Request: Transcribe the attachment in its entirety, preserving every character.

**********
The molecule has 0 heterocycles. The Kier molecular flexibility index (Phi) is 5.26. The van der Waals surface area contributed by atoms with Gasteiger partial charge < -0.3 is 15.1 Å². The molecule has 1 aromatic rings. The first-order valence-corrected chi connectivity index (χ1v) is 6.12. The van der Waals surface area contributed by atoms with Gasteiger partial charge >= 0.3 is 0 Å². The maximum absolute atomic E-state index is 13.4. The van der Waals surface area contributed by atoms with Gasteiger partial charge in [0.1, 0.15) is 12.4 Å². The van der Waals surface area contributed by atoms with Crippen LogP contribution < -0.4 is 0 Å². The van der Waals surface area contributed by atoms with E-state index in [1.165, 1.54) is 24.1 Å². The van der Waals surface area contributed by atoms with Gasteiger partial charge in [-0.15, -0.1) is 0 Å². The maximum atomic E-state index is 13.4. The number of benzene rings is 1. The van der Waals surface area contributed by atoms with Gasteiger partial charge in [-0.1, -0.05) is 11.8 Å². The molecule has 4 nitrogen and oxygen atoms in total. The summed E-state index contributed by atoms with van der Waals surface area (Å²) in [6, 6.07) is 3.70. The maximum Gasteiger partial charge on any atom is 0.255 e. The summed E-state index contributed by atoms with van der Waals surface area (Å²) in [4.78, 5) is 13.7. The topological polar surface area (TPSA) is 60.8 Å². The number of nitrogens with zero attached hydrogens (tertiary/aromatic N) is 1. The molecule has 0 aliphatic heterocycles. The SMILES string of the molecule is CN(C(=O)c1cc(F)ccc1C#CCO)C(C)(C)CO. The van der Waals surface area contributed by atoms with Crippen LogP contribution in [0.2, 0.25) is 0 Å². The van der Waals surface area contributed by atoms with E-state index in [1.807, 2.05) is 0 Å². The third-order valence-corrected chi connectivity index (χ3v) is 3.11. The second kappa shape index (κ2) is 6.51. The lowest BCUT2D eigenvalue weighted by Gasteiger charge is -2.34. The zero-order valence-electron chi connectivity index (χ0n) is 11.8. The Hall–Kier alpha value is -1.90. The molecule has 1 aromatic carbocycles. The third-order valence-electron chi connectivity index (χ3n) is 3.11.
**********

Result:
The molecule has 0 heterocycles. The Kier molecular flexibility index (Phi) is 5.26. The van der Waals surface area contributed by atoms with Gasteiger partial charge < -0.3 is 15.1 Å². The molecule has 1 aromatic rings. The first-order valence-corrected chi connectivity index (χ1v) is 6.12. The van der Waals surface area contributed by atoms with Gasteiger partial charge >= 0.3 is 0 Å². The maximum absolute atomic E-state index is 13.4. The van der Waals surface area contributed by atoms with Gasteiger partial charge in [0.1, 0.15) is 12.4 Å². The van der Waals surface area contributed by atoms with Crippen LogP contribution < -0.4 is 0 Å². The van der Waals surface area contributed by atoms with E-state index in [1.165, 1.54) is 24.1 Å². The van der Waals surface area contributed by atoms with Gasteiger partial charge in [-0.15, -0.1) is 0 Å². The maximum atomic E-state index is 13.4. The number of benzene rings is 1. The van der Waals surface area contributed by atoms with Gasteiger partial charge in [-0.1, -0.05) is 11.8 Å². The molecule has 4 nitrogen and oxygen atoms in total. The summed E-state index contributed by atoms with van der Waals surface area (Å²) in [6, 6.07) is 3.70. The maximum Gasteiger partial charge on any atom is 0.255 e. The summed E-state index contributed by atoms with van der Waals surface area (Å²) in [4.78, 5) is 13.7. The topological polar surface area (TPSA) is 60.8 Å². The number of nitrogens with zero attached hydrogens (tertiary/aromatic N) is 1. The molecule has 0 aliphatic heterocycles. The SMILES string of the molecule is CN(C(=O)c1cc(F)ccc1C#CCO)C(C)(C)CO. The van der Waals surface area contributed by atoms with Crippen LogP contribution in [0.2, 0.25) is 0 Å². The van der Waals surface area contributed by atoms with E-state index in [1.807, 2.05) is 0 Å². The third-order valence-corrected chi connectivity index (χ3v) is 3.11. The second kappa shape index (κ2) is 6.51. The lowest BCUT2D eigenvalue weighted by Gasteiger charge is -2.34. The zero-order valence-electron chi connectivity index (χ0n) is 11.8. The Hall–Kier alpha value is -1.90. The molecule has 1 aromatic carbocycles. The third-order valence-electron chi connectivity index (χ3n) is 3.11.